8. When adjusting, lubricating, moving, or cleaning electrical equipment, always disconnect it from the electric outlet or circuits. Equipment being serviced or under testing shall be properly locked and tagged.
  9. If possible, do not work alone where electrical hazards exist. Try to check in periodically with someone to let them know you are safe.

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Light Fixtures

  1. When a lamp is broken off in the socket, call the Facilities office at x3280. Always replace a light with the same watt and type lamp.
  2. When changing lights in stairways, be cautious of opening doors. If possible use another person to block the entrance.
  3. Use caution when handling all fluorescent tubes; they contain poisonous mercury and phosphorus. Used fluorescent tubes must be treated as hazardous waste, and can not be disposed of in trash receptacles.
  4. Wear safety glasses or goggles for eye protection.
  5. When standing directly below a person working overhead, use goggles.
  6. Don’t submerge tubes or lamps in cleaning solution or use excess water on fixtures.
  7. All electrical currents should be shut off when working on light fixtures. Observe lockout and tagout procedures.
  8. Make certain your hands are dry when cleaning or changing bulbs.
  9. Place old light ballasts in the proper containers for hazardous material disposal.
  10. Exit routes must be adequately illuminated. Change all burned-out light bulbs immediately.
  11. Consult your supervisor for proper disposal of all old ballasts, lamps, and batteries. They must be treated as hazardous waste.

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Trenching, Shoring, and Excavation

OSHA citation 1926.650-652

  1. Barricade all open excavations and mark them with flashers.
  2. Excavated material must be shored or retained two feet or more from its edge. Banks more than five feet high shall be shored or laid back to a stable slope. The sides of trenches in unstable or soft material of five feet or more in depth shall be shored to protect employees. If a trench is four feet deep or more, a ladder shall be provided.
  3. If a cave-in or slide appears possible, necessary precautions must be taken to safeguard all employees.
  4. Check the excavation when a rainstorm or hazard-increasing incident occurs. Increase the amount of protection if necessary.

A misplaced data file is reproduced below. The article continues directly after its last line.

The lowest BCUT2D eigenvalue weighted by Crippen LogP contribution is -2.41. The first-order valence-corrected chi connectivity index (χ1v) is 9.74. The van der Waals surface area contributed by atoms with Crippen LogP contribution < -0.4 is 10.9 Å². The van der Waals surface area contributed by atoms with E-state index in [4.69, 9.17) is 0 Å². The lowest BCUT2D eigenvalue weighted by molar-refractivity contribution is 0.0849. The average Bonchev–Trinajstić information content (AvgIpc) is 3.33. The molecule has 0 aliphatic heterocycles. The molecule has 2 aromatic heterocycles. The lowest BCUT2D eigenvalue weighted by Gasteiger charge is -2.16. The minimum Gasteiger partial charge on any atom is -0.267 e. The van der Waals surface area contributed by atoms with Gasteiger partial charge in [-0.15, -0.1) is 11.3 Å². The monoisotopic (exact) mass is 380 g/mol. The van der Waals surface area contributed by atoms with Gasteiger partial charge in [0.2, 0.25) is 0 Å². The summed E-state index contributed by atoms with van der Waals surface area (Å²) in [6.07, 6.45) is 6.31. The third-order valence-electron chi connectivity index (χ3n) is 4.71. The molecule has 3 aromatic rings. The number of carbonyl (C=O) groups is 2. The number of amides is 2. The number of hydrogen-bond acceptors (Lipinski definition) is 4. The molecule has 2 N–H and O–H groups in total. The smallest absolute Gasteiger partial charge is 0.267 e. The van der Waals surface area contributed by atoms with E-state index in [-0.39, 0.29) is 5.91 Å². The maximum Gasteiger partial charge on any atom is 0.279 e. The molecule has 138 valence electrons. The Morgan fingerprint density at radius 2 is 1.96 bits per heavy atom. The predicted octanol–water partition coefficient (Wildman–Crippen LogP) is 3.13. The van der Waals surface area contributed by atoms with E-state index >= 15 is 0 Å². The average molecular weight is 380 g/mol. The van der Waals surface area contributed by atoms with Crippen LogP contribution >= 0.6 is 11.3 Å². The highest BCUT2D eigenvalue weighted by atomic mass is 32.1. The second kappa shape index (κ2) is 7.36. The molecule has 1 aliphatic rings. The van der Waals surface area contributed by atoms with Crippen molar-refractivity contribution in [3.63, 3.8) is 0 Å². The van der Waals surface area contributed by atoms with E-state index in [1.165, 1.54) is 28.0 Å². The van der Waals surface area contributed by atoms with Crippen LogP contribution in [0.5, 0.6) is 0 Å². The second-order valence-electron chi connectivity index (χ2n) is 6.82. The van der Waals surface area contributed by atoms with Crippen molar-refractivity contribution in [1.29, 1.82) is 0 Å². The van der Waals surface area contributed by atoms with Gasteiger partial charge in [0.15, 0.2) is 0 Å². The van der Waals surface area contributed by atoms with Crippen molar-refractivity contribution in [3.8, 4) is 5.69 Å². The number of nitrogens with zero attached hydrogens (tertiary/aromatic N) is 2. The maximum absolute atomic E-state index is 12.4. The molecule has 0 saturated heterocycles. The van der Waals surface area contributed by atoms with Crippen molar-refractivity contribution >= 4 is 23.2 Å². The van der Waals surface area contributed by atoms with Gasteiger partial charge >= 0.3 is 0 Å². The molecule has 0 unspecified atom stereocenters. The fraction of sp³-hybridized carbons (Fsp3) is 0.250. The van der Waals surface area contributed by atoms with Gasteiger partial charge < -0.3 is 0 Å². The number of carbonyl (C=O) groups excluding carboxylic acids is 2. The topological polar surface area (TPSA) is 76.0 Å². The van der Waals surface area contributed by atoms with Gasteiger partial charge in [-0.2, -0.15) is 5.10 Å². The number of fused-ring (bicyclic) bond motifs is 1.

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Glass, Tile, and Metal Handling

  1. Wear protective clothing and gloves while handling glass, tile, or sharp metal.
  2. Wear protective goggles while chipping or cutting glass.
  3. Observe all codes for types and usage of materials when installing glass.

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Painting, Paint Storage, and Refinishing

  1. Spray painting or refinishing shall be done in areas which are specifically designed for that purpose with adequate ventilation and fire protection as prescribed by OSHA.
  2. Use approved splash-type goggles and/or respirators while spraying to prevent breathing harmful materials. Respirators must be equipped with the appropriate cartridges for the respective material.
  3. Paint should be stored in sealed containers at all times. Wiping rags, strainers, drop cloths, and paint-stained clothing must not be stored with paints, thinners, solvents, cleaners, turpentine, or combustible materials, but in safety waste cans with self-closing lids. Store waste cans as close to the outside of a building as possible.
  4. Paint brushes must not be left to soak in cleaning fluid. Clean and suspend them for air drying. The paint brush cleaning fluid should be disposed of in an approved manner or returned to the original container.
  5. Smoking is prohibited in any part of a painting area. Note: the campus is smoke-free in all buildings and other internal spaces, including campus vehicles.
  6. Obtain and be familiar with the contents of the labels and the MSDS for all materials used. Know their relative hazards and safety precautions.
  7. Where ventilation is poor, limit exposure to paint mists and solvent vapors. Use the proper respirator and clothing. Refer to respiratory protection program.
  8. Try to provide auxiliary ventilation. Open windows or doors so that dangerous levels of vapors are not created.
  9. Always follow the manufacturer’s recommendations when cleaning spraying equipment.
  10. Handle all solvents according to product label and MSDS guidelines; even those labeled safety solvents. Avoid skin contact; wear a respirator, do not breathe the vapors; wear splash-type goggles to guard your eyes and be fire conscious.
  11. Partial remains from water-based paint cans can be diluted directly down the sink. Do not wash down to floor drains. Partial remains from oil-based paint cans should be treated as hazardous waste and given to EH&S for disposal.
  12. Epoxy based paints are generally discouraged and use of such materials must be specifically approved by EH&S.
  13. Paint containing lead shall not be used. Lead paint OSHA standards must be observed when removing lead paint materials. (See Lead Paints and Materials on page 49.)

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  1. The use of chemicals for opening drains is discouraged. Only authorized personnel will use chemical drain openers and will exercise caution in their use.
  2. When any type anti-clog chemical is used, you must wear eye protection and take precautions to keep the chemical off your skin. Have good ventilation when using any type drain cleaner. Dispose of all chemical containers so that no other person will come in contact with them.